We can treat methyl isocyanate as linked AXmEn fragments beginning with the carbon atom at the left, which is connected to three H atoms and one N atom by single bonds. The four bonds around carbon mean that it must be surrounded by four bonding electron pairs in a configuration similar to AX4. We can therefore predict the CH3–N portion of the molecule to be roughly tetrahedral, similar to methane:

    The nitrogen atom is connected to one carbon by a single bond and to the other carbon by a double bond, producing a total of three bonds, C–N=C. For nitrogen to have an octet of electrons, it must also have a lone pair:

    Because multiple bonds are not shown in the VSEPR model, the nitrogen is effectively surrounded by three electron pairs. Thus according to the VSEPR model, the C–N=C fragment should be bent with an angle less than 120°.

    The carbon in the –N=C=O fragment is doubly bonded to both nitrogen and oxygen, which in the VSEPR model gives carbon a total of two electron pairs. The N=C=O angle should therefore be 180°, or linear. The three fragments combine to give the following structure:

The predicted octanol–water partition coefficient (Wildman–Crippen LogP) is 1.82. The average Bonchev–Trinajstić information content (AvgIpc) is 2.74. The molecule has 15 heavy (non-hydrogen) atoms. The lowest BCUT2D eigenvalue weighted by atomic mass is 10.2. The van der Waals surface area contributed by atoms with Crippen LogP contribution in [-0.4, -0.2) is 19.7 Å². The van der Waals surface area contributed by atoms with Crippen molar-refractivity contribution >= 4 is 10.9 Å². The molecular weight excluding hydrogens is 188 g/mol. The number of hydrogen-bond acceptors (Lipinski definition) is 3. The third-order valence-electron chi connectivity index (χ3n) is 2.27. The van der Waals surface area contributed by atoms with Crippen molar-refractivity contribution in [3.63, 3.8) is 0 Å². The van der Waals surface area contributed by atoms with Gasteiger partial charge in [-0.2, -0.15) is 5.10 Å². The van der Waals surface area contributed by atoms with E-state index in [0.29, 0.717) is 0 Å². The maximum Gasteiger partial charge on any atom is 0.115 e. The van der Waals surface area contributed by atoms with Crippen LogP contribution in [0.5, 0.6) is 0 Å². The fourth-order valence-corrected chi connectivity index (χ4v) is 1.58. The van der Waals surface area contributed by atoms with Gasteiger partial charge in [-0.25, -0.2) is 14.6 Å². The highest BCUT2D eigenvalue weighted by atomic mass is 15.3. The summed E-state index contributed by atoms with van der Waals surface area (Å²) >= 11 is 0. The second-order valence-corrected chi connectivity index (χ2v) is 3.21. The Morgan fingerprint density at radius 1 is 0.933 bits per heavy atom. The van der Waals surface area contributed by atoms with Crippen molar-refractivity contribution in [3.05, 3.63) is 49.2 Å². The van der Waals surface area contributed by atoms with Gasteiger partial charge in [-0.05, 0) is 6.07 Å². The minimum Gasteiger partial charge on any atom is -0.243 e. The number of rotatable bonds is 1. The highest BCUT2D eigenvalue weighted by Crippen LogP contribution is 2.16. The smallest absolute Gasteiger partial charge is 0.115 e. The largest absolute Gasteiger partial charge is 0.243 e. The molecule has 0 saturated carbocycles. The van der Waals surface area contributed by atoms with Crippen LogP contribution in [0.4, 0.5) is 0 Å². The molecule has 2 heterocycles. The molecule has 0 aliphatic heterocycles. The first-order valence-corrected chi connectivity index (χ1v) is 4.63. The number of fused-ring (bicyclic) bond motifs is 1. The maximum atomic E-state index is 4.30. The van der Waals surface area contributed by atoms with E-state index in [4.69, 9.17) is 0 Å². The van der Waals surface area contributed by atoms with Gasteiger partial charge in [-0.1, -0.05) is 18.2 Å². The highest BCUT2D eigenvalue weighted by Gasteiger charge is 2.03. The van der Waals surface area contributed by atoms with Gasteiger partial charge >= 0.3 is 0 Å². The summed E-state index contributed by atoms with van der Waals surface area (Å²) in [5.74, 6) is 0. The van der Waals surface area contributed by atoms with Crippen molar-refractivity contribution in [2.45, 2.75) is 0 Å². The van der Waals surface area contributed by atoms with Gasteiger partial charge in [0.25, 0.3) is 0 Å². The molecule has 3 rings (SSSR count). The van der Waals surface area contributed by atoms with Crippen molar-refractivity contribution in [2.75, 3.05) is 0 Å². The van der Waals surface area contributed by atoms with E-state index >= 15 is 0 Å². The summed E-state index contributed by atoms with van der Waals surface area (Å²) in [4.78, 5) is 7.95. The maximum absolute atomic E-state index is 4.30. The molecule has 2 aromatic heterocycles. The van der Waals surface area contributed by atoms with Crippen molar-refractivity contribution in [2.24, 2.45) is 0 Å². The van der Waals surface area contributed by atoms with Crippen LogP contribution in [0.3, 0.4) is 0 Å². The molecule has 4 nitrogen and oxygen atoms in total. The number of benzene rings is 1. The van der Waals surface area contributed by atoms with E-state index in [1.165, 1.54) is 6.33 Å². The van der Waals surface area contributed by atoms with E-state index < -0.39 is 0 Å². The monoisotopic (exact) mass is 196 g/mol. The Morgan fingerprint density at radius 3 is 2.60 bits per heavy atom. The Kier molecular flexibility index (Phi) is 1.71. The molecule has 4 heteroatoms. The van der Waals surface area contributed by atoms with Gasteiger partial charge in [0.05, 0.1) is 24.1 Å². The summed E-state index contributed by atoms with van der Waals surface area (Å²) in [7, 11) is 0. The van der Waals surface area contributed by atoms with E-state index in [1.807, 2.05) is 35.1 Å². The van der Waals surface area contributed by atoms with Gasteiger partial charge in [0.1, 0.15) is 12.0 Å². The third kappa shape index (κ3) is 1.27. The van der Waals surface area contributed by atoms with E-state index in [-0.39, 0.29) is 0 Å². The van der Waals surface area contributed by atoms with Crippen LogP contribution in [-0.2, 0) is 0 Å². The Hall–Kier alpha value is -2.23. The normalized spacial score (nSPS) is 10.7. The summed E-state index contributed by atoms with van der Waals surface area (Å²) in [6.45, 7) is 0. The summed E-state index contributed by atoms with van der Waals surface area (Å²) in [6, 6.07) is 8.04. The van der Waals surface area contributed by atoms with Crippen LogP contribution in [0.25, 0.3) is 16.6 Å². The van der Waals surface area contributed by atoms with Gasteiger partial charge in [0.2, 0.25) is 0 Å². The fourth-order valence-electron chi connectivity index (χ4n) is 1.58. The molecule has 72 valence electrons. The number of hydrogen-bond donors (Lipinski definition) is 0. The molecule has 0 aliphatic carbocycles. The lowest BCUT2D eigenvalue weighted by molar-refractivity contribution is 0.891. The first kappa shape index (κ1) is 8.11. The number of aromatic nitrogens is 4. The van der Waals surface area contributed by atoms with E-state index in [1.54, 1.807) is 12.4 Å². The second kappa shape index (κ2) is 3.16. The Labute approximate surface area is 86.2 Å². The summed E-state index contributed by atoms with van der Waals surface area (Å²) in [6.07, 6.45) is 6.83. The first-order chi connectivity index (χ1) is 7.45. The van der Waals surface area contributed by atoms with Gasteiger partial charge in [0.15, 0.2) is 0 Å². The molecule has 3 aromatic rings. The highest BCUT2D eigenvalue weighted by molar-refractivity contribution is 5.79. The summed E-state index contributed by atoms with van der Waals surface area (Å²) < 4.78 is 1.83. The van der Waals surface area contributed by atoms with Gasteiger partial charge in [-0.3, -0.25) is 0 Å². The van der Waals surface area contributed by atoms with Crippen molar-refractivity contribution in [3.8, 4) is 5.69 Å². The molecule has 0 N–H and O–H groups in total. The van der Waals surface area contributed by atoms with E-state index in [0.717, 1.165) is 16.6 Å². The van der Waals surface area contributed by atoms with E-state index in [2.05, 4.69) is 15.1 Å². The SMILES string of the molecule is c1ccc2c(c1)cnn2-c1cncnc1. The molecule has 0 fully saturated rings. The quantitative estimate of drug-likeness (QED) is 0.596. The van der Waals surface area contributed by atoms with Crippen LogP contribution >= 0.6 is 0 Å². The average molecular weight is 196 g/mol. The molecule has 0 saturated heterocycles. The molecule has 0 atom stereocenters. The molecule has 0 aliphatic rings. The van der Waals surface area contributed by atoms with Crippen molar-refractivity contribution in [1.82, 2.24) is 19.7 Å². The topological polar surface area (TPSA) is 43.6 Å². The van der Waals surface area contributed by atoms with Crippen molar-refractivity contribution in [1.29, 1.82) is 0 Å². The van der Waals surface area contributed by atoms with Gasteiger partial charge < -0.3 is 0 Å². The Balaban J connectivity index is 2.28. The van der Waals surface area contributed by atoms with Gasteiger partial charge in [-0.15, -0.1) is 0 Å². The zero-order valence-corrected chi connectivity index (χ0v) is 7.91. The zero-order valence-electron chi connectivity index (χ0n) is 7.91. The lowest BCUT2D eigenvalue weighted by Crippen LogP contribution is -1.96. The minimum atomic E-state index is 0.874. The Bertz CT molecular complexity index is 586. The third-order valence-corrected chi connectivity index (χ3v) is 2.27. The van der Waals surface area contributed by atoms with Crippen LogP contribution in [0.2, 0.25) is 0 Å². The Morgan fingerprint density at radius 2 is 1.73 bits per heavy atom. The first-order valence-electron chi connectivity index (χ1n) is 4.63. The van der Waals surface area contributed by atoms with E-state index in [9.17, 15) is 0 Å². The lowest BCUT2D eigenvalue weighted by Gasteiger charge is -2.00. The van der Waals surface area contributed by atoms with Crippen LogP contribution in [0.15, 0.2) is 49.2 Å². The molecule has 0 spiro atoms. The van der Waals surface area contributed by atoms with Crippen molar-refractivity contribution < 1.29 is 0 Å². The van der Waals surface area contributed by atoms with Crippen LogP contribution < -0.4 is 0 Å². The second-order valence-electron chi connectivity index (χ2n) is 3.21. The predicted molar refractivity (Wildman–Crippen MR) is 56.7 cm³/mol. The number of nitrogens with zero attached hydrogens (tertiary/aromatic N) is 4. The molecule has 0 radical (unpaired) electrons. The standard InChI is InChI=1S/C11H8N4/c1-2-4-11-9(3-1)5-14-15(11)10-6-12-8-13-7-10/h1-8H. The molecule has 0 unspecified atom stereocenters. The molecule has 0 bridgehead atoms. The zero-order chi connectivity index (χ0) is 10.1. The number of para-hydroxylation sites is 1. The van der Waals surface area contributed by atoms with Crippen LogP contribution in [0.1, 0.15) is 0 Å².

We predict that all four nonhydrogen atoms lie in a single plane, with a C–N–C angle of approximately 120°. The experimentally determined structure of methyl isocyanate confirms our prediction (Figure \(\PageIndex{8}\)).

     

    Figure \(\PageIndex{8}\): The Experimentally Determined Structure of Methyl Isocyanate

    Certain patterns are seen in the structures of moderately complex molecules. For example, carbon atoms with four bonds (such as the carbon on the left in methyl isocyanate) are generally tetrahedral. Similarly, the carbon atom on the right has two double bonds that are similar to those in CO2, so its geometry, like that of CO2, is linear. Recognizing similarities to simpler molecules will help you predict the molecular geometries of more complex molecules.

    Example \(\PageIndex{3}\)